Wednesday, May 20, 2015

New Orleans is once again behind the curve

A lot of cities are starting to realize they've been grifted by urban development companies who take taxpayer dollars in order to build nice things for tourists and rich people.
But at what point should cities make this decision to stop subsidizing for-profit development? And how do they know when enough is enough? That’s the question being asked in Kansas City and in cities around the nation as downtowns bounce back from years of abandonment only to find that developers still expect the aid they were receiving when downtowns were far less profitable places to be.

“Urban leaders still tend to overpay for development because they internalized low civic self-esteem bred by decades of being told they were too polluted, too dangerous, or too school-deficient to attract investment,” says Greg LeRoy, executive director of Good Jobs First, an organization that advocates for economic development policies that lead to better job opportunities for working families. “When the back-to-the-cities trend started taking root, albeit very unevenly, cities were so glad to finally land deals that they routinely overpaid, not having a solid grasp of the demographic and market forces they should have been channeling instead of subsidizing. It’s especially true for retail and entertainment projects, which generate very poor-quality jobs. I have yet to find a city that has figured out how to ‘take the foot off the pedal’ and stop over-subsidizing, even when gentrification becomes a problem.”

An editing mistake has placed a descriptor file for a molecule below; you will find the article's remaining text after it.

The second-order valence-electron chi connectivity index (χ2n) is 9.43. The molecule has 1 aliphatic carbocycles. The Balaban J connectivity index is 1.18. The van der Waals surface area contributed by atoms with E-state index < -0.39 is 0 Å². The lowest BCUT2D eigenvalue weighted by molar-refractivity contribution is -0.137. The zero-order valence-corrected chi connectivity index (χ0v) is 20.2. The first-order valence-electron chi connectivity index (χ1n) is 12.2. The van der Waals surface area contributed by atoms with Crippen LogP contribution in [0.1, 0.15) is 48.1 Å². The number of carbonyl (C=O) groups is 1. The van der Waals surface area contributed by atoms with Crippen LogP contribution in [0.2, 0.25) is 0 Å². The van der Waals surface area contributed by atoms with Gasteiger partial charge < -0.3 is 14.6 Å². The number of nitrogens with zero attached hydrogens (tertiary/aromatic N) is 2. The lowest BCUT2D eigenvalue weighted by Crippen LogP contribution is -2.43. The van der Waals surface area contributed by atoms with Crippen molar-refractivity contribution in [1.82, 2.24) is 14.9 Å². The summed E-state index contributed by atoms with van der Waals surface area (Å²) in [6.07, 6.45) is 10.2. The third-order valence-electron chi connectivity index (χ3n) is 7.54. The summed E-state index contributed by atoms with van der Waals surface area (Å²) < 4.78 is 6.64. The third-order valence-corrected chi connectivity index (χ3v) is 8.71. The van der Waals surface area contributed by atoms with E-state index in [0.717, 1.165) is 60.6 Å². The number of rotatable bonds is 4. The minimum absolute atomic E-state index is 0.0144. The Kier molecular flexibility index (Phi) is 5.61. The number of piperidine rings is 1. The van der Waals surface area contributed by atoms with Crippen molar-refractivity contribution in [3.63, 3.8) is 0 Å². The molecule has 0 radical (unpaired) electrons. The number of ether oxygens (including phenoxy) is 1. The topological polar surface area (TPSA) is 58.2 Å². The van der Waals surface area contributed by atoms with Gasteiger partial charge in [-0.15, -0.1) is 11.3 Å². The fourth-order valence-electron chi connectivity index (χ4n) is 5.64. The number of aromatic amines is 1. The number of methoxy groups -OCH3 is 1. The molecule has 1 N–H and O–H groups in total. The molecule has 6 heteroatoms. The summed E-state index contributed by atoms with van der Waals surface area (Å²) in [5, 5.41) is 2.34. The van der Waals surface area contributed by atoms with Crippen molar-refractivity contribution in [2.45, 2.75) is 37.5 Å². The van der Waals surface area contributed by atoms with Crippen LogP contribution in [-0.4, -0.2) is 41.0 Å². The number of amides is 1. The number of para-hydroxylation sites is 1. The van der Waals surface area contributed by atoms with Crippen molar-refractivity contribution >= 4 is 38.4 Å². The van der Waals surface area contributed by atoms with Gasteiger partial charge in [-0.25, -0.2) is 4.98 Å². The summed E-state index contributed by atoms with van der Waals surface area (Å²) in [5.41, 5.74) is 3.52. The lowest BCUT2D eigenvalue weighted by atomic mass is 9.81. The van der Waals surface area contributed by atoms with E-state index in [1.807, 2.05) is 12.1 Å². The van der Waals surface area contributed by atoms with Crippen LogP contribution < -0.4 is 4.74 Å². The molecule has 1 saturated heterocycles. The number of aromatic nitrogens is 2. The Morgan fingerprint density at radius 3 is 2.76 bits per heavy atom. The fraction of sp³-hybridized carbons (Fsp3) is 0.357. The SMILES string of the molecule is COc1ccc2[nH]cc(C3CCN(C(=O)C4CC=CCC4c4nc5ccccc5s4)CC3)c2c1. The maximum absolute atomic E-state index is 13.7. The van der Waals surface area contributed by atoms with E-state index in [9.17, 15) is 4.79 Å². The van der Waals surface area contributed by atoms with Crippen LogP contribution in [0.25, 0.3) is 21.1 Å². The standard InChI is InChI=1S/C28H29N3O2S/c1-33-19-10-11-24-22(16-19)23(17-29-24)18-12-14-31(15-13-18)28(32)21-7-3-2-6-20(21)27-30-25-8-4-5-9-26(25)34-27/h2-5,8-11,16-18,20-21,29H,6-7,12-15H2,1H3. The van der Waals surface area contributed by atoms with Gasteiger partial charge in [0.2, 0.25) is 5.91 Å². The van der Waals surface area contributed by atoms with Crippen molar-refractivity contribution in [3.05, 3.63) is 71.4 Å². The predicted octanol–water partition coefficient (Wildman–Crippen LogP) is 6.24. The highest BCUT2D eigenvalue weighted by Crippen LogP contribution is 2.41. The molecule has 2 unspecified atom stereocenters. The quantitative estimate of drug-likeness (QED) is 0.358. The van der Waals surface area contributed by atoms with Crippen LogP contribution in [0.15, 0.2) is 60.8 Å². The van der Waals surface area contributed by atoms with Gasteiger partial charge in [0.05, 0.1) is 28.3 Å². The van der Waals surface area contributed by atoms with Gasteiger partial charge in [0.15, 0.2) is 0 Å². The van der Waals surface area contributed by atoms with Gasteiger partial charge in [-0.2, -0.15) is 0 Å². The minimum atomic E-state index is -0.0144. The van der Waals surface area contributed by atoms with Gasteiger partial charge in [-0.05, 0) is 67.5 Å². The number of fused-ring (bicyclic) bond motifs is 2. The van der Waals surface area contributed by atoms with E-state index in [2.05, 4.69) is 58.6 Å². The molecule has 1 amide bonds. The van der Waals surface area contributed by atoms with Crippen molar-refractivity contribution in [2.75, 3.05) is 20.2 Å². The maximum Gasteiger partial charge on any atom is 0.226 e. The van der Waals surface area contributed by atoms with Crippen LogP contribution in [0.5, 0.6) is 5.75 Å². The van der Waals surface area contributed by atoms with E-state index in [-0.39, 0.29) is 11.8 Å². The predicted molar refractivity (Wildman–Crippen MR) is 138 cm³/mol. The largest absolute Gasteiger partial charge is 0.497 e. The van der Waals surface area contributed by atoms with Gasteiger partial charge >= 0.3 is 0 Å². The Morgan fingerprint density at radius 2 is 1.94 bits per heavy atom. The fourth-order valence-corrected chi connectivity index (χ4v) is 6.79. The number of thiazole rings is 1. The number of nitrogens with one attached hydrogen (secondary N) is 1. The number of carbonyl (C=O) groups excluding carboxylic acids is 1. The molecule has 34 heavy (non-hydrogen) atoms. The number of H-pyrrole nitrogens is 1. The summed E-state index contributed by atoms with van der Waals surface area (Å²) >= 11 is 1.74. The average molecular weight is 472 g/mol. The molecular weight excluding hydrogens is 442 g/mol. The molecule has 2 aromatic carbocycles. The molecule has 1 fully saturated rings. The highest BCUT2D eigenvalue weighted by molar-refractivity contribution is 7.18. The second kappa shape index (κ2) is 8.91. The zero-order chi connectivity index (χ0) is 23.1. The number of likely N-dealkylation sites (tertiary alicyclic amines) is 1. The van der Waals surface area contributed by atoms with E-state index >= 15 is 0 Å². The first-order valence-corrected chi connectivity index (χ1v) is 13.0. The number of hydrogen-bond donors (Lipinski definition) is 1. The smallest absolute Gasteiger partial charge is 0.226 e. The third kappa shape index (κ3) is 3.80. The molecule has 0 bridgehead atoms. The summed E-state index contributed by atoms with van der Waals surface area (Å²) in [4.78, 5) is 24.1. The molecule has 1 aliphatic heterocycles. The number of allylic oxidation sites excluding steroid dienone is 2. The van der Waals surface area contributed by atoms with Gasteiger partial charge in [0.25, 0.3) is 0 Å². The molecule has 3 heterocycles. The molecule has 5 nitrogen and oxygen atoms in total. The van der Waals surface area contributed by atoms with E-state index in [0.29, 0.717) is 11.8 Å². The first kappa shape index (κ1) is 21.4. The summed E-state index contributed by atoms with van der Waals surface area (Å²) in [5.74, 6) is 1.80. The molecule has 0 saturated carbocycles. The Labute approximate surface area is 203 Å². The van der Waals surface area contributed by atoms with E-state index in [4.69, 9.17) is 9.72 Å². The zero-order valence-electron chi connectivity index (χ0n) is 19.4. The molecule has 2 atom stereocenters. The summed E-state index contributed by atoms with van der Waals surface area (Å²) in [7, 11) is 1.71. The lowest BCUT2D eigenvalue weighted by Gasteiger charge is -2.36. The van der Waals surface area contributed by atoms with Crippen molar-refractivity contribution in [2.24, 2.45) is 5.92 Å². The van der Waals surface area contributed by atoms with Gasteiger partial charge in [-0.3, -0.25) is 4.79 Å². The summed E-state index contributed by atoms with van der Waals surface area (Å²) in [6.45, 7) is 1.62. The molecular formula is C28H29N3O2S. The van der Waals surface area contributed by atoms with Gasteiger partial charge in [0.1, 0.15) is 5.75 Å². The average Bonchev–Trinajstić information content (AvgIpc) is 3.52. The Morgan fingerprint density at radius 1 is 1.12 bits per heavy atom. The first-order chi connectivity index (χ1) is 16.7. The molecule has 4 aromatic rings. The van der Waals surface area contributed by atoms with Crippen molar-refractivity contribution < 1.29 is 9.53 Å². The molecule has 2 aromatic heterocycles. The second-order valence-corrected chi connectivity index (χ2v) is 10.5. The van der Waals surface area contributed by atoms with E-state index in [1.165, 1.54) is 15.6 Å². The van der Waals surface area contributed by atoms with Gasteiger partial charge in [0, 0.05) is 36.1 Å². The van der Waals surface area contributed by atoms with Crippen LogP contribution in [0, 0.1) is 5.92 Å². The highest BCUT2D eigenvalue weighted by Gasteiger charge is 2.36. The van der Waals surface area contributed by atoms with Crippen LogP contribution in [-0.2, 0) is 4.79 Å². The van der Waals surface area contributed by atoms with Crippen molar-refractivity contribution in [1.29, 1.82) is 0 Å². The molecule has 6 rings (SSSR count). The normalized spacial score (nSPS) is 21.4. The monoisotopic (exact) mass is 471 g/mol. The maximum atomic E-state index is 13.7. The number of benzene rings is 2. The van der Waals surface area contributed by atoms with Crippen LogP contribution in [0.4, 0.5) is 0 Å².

That is pretty spot-on. If I were asked to sum up the root of all of our city's political evils in one phrase, "low civic self-esteem" would probably be a winner. New Orleanians imagine their city to be the most corrupt or the most dangerous or what have you when the conditions they describe are really quite common. This, in turn, leads to all sort of bad decisions impelled by a desperation that isn't really all that necessary.

One thing we really are bad at, though, is learning from others' mistakes before it is too late.
The Ernest N. Morial Convention Center may have found private developers to help carry out its ambitious plan of developing 47 acres of vacant land at the upriver end of the giant meeting hall into a hotel, residences and restaurants.

The facility’s governing board has given the staff permission to begin vetting a proposal from a joint team of the Howard Hughes Corp. and local developers Joe Jaeger and Darryl Berger that includes, among other things, a plan for 250,000 square feet of retail, food and beverage space along the river from Henderson Street to Market Street.

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